What determines the fig tree maturity; the roots or the wood?
It has been said in this forum and others that as the fig tree matures, it starts fruiting relatively early, ripening early and the quality of fruit improves (if other ambient variables stay the same). My question is what determines these characteristics related to maturity (i.e. early fruiting, ripening, quality and whatever else related to plant aging); the age of the fig tree roots or the age of the trunk/branch wood or both?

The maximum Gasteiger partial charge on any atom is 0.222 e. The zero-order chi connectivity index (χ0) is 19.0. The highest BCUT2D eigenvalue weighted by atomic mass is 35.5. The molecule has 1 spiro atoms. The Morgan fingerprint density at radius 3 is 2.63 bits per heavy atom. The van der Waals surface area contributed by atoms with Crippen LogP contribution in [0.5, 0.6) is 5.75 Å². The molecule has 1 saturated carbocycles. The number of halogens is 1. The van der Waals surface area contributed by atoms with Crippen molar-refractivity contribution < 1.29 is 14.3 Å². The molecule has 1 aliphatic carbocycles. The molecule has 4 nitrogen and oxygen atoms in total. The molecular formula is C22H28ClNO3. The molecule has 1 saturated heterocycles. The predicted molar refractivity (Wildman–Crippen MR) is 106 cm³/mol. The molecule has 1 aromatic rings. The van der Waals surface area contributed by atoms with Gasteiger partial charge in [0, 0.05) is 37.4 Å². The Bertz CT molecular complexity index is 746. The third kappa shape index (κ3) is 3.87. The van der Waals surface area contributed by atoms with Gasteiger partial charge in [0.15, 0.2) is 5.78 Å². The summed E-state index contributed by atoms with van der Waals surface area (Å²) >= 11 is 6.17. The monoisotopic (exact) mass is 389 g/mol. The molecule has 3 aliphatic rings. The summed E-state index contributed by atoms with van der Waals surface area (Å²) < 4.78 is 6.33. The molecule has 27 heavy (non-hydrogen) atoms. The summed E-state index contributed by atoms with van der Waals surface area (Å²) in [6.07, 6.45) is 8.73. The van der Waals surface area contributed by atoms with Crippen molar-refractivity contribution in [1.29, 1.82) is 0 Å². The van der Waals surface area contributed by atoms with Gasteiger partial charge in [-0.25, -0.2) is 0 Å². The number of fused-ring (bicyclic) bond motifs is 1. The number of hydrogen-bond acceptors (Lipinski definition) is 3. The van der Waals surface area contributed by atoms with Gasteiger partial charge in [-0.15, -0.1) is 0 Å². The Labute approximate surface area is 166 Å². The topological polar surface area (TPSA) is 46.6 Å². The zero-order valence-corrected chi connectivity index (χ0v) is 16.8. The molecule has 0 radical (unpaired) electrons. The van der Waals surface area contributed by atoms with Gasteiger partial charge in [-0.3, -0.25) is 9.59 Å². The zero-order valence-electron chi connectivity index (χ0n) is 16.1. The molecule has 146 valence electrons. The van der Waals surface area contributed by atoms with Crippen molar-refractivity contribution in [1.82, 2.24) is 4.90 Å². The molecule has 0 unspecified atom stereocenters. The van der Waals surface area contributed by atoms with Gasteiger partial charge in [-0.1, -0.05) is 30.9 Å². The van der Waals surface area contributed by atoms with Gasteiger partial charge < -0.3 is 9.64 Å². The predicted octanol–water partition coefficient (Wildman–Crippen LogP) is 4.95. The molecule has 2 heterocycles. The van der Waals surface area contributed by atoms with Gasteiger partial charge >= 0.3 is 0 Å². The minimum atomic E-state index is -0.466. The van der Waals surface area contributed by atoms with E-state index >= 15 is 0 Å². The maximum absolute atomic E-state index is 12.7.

Putting this question another way, say a tree has matured and is 5 years old now and has started fruiting relatively early, ripening early and good quality, but one winter it dies down to the ground but sprouts back from the roots next spring. Will the new branches starting from the ground keep the above mentioned characteristics of the mature fig tree (early fruiting, early ripening good quality etc.) or will the new branches behave like a new tree and go through the maturing phase again requiring a few more years to achieve these characteristics related to tree maturity?